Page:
There’s a class of crimes that don’t have immediate, identifiable victims. Clearing native vegetation, smoking cannabis, hosing a driveway during Level Three water restrictions, parking in a loading zone.
On the weekend I saw a sign at Minnamurra Rainforest walk that said “No swimming or diving. Penalties apply.”
Last month the NSW Parliament made the act of compensating the mother of a surrogate baby punishable by two years imprisonment.
Is criminalisation an effective way to control behaviours that are deemed to cause social or environmental harms?
The oft-quoted success story is Mandatory Seat Belt laws. So I thought I’d go back and look at how these laws achieved such a momentous change in behaviour.
I wasn’t prepared for the story that emerged. In short, seat belt laws, combined with continuous enforcement and education, HAVE modified the behaviour of all but a small percentage of the population. Nowadays, practically everyone belts up. But what seat belt laws HAVE NOT DONE is make us a whole lot safer. Amazingly, after 40 years, repeated analyses by credible statisticians show that we are little safer than before the laws were enacted.
Subtle forms of social resistance appear to have almost completely negated the hoped-for impact of these laws on road safety.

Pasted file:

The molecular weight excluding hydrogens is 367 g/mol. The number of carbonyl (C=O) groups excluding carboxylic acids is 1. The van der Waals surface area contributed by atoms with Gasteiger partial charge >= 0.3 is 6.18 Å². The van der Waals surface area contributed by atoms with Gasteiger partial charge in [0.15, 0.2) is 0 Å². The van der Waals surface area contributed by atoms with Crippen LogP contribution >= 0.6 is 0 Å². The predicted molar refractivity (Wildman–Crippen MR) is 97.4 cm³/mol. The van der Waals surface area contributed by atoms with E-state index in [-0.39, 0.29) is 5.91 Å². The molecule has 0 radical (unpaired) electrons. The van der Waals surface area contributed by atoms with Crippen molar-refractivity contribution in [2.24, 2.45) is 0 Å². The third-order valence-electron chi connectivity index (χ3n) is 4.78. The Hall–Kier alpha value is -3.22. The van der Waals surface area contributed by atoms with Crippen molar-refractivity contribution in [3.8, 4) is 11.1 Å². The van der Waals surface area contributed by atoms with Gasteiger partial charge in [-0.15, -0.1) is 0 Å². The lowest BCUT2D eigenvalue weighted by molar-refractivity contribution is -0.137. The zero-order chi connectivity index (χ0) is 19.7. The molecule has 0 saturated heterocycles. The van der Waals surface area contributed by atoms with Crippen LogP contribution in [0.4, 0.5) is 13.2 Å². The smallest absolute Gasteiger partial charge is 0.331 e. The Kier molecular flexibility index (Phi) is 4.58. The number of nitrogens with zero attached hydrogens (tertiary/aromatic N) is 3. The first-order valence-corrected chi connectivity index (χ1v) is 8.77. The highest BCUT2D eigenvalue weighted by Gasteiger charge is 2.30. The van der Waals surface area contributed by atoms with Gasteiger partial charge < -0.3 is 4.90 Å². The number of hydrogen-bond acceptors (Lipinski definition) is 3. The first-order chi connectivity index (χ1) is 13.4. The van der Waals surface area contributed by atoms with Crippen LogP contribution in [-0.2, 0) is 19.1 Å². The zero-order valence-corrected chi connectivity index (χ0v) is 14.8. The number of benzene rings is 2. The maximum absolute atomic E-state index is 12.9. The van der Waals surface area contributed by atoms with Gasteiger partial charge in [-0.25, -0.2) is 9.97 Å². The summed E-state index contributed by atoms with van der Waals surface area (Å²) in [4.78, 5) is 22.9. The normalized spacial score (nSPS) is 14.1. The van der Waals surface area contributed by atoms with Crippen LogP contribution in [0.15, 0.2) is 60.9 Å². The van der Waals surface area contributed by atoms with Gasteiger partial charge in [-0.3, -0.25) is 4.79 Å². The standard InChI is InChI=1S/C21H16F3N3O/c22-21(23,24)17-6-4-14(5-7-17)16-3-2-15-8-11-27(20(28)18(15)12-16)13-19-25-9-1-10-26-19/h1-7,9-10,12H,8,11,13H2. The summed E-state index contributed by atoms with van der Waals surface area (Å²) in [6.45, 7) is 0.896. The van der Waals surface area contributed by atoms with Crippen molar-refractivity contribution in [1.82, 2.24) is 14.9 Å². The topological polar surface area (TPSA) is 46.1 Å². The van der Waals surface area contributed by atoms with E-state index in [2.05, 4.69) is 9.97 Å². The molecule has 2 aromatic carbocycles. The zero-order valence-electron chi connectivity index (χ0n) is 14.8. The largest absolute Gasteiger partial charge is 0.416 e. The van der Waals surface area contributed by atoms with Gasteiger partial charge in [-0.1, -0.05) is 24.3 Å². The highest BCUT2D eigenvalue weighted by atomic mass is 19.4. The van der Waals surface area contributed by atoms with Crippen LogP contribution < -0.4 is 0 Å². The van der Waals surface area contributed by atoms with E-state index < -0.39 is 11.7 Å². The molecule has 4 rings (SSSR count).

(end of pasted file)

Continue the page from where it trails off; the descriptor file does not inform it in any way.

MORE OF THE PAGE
I didn’t think that would happen. Neither did the authorities. The story has important implications for anyone attempting to control behaviour through criminalisation.
Here’s the story, and below it are some lessons.
What lessons can be drawn from the history of seat belt laws?
1) If you can avoid using criminalisation as a tactic, do so. Criminalisation causes resistance and unexpected blow-backs can fundamentally undermine your efforts.
2) Ensure you have a believable, science-based, clearly articulated case, supported by respected, independent voices.
3) Don’t consider criminalisation until you have overwhelming support and a high degree of voluntary compliance in the target population. In effect, criminalisation should only be considered when it reinforces exiting social norms. Criminalisation may therefore be useful at the end of a long process of voluntary change to control the behaviour of a very small number of chronic resistors.
4) There will always be a small number of resistors and they are likely to cause a disproportionate amount of harm. Therefore understand that criminalisation requires a significant, endless investment in monitoring and enforcement. Weakness in this area is likely to fundamentally undermine the impact of legislation.